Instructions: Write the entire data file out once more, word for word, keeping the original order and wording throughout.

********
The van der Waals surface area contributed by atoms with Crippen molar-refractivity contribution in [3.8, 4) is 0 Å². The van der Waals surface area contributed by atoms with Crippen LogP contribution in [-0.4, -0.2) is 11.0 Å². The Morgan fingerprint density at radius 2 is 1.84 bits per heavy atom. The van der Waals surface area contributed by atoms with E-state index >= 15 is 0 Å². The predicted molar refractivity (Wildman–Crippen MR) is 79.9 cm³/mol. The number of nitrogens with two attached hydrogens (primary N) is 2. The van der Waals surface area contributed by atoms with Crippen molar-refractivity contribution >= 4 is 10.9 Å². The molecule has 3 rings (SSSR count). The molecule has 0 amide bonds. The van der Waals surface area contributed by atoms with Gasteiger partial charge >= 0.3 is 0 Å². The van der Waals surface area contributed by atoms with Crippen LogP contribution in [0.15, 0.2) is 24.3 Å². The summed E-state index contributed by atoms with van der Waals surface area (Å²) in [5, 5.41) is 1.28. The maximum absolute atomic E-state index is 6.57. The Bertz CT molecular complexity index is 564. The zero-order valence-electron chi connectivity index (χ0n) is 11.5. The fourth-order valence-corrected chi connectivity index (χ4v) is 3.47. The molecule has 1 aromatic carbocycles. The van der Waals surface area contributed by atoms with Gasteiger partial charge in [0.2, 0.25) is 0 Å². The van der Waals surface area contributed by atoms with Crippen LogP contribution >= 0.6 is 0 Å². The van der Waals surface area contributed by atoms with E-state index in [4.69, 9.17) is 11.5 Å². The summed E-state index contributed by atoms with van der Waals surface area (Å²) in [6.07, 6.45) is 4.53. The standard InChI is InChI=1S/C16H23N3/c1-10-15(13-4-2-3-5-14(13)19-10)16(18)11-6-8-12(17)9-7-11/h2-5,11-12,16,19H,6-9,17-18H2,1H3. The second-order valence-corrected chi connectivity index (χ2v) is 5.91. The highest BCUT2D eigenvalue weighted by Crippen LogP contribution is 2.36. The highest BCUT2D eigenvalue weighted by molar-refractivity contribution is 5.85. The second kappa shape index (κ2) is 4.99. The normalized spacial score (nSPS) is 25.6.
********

The van der Waals surface area contributed by atoms with Crippen molar-refractivity contribution in [3.8, 4) is 0 Å². The van der Waals surface area contributed by atoms with Crippen LogP contribution in [-0.4, -0.2) is 11.0 Å². The Morgan fingerprint density at radius 2 is 1.84 bits per heavy atom. The van der Waals surface area contributed by atoms with E-state index >= 15 is 0 Å². The predicted molar refractivity (Wildman–Crippen MR) is 79.9 cm³/mol. The number of nitrogens with two attached hydrogens (primary N) is 2. The van der Waals surface area contributed by atoms with Crippen molar-refractivity contribution >= 4 is 10.9 Å². The molecule has 3 rings (SSSR count). The molecule has 0 amide bonds. The van der Waals surface area contributed by atoms with Gasteiger partial charge >= 0.3 is 0 Å². The van der Waals surface area contributed by atoms with Crippen LogP contribution in [0.15, 0.2) is 24.3 Å². The summed E-state index contributed by atoms with van der Waals surface area (Å²) in [5, 5.41) is 1.28. The maximum absolute atomic E-state index is 6.57. The Bertz CT molecular complexity index is 564. The zero-order valence-electron chi connectivity index (χ0n) is 11.5. The fourth-order valence-corrected chi connectivity index (χ4v) is 3.47. The molecule has 1 aromatic carbocycles. The van der Waals surface area contributed by atoms with Gasteiger partial charge in [0.2, 0.25) is 0 Å². The van der Waals surface area contributed by atoms with Crippen LogP contribution >= 0.6 is 0 Å². The van der Waals surface area contributed by atoms with E-state index in [4.69, 9.17) is 11.5 Å². The summed E-state index contributed by atoms with van der Waals surface area (Å²) in [6.07, 6.45) is 4.53. The standard InChI is InChI=1S/C16H23N3/c1-10-15(13-4-2-3-5-14(13)19-10)16(18)11-6-8-12(17)9-7-11/h2-5,11-12,16,19H,6-9,17-18H2,1H3. The second-order valence-corrected chi connectivity index (χ2v) is 5.91. The highest BCUT2D eigenvalue weighted by Crippen LogP contribution is 2.36. The highest BCUT2D eigenvalue weighted by molar-refractivity contribution is 5.85. The second kappa shape index (κ2) is 4.99. The normalized spacial score (nSPS) is 25.6.